I've been using Pirastro brand strings exclusively for over 25 years (Thomastik strings and a few other brands before that), however, no matter the brand, I've always shied away from wound E strings. The one I tried early on sounded quite dull on my instrument (I can't recall the brand), and that didn't seem worth any non-whistling benefit it might give me. Apparently, while the diameter of many wound E strings is wider than a plain steel E, Pirastro's No. 1 E string, released late last year, has a diameter that is similar to a non-wound E, providing a quicker response than many of the other wound E strings on the market.
After losing the string protector on my fine tuner and having a series of E strings break on me recently, I decided to order a handful of different Pirastro and non-Pirastro brand E strings to try. While I've enjoyed Pirastro Evah Golds for years, the E strings in recent sets were sounding thin despite new bow hair and rosin. Maybe I just got a couple duds, or something in the manufacturing had changed? Furthermore, a few pieces I've been playing recently have some risky chords that are prone to whistling. Maybe it was time to give another wound E a try?
My first impression was surprise at how much this string stretches within the first few hours of playing! I'm used to E strings that settle in within minutes, if not instantly. This isn't a problem, but it's good to know about this string in case one breaks midway through a gig or performance! In that situation it would be best to swap instruments or a non-wound E.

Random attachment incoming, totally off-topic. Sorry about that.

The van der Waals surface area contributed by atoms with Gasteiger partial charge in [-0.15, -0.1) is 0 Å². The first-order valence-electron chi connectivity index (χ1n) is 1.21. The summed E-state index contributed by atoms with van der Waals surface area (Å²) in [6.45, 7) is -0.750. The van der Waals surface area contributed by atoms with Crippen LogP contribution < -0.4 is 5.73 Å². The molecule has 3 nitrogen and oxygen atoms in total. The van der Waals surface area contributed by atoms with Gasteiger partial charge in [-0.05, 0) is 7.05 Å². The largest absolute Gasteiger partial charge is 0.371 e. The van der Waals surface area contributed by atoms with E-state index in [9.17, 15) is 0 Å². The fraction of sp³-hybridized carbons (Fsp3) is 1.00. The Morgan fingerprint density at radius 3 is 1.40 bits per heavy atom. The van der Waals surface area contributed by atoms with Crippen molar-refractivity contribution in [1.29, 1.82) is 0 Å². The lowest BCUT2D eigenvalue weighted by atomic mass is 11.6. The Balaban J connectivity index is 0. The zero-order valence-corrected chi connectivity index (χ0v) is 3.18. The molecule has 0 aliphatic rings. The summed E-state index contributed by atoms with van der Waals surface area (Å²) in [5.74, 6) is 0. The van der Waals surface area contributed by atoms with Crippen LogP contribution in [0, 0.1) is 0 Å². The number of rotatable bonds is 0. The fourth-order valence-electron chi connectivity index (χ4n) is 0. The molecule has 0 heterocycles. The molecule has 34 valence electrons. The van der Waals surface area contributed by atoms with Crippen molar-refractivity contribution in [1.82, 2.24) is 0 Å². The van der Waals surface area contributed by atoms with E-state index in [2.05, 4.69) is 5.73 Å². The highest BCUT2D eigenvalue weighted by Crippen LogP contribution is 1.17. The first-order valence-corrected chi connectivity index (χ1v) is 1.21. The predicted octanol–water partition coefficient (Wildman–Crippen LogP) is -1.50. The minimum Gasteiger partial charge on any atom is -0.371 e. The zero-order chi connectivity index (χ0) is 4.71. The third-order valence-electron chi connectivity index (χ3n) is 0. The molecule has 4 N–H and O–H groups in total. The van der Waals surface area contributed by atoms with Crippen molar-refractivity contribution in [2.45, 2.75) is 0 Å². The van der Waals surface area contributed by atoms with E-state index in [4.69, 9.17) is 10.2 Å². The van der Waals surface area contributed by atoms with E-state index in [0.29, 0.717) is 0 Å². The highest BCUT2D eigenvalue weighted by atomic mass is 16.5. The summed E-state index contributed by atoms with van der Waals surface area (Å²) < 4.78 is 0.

As the string settled in, my second impression was the warmth! The word "nobel," which Pirastro uses to describe this string on their website, is spot on. It took my ear a bit of time to adjust to the new bouquet of overtones - a crisp upper edge with a rumble of richness underneath. Maybe that was the fullness I'd been missing in my other E strings?
And third, after putting the string though all the common whistle spots over about 6 hours of practice, I still haven't gotten it to whistle. Yay!
The string also feels good under the bow. It's very responsive and feels a bit more pliable than the typical non-wound string, giving some additional, tactile feedback about weight and bow speed. The tone also seems to balance beautifully with the rest of my Evah Gold set.
While one of the more expensive E strings ($24.99 USD), being wound with chrome steel, Pirastro states that it should last longer than many other strings, as well as be immune to hand perspiration. While only available for 4/4 sized violins at this time, it is available in three guages (I'm trying medium), and is made for both loop and ball fine tuners.
I should note that although I enjoy a Pirastro sponsorship, I purchased this particular string from a different retailer and this review is entirely my honest impression. While I have been quite happy with Pirastro strings, every instrument is different and it's important to experiment and keep an open mind.
I'm looking forward to seeing how this string settles in over the coming weeks!